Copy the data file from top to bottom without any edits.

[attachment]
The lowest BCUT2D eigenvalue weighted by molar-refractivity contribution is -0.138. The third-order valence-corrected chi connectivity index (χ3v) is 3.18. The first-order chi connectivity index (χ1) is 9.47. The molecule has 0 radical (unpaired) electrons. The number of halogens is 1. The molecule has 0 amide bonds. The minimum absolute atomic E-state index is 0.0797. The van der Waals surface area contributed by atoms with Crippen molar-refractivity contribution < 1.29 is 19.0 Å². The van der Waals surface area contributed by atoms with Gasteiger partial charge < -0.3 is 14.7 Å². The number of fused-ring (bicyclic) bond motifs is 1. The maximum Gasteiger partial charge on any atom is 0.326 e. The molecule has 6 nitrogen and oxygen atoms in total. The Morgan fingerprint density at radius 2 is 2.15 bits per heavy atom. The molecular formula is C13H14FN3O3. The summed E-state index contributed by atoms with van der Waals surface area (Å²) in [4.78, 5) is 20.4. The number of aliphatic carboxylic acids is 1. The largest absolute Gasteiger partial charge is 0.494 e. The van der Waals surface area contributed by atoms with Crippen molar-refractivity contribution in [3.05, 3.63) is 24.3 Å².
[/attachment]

The lowest BCUT2D eigenvalue weighted by molar-refractivity contribution is -0.138. The third-order valence-corrected chi connectivity index (χ3v) is 3.18. The first-order chi connectivity index (χ1) is 9.47. The molecule has 0 radical (unpaired) electrons. The number of halogens is 1. The molecule has 0 amide bonds. The minimum absolute atomic E-state index is 0.0797. The van der Waals surface area contributed by atoms with Crippen molar-refractivity contribution < 1.29 is 19.0 Å². The van der Waals surface area contributed by atoms with Gasteiger partial charge < -0.3 is 14.7 Å². The number of fused-ring (bicyclic) bond motifs is 1. The maximum Gasteiger partial charge on any atom is 0.326 e. The molecule has 6 nitrogen and oxygen atoms in total. The Morgan fingerprint density at radius 2 is 2.15 bits per heavy atom. The molecular formula is C13H14FN3O3. The summed E-state index contributed by atoms with van der Waals surface area (Å²) in [4.78, 5) is 20.4. The number of aliphatic carboxylic acids is 1. The largest absolute Gasteiger partial charge is 0.494 e. The van der Waals surface area contributed by atoms with Crippen molar-refractivity contribution in [3.05, 3.63) is 24.3 Å².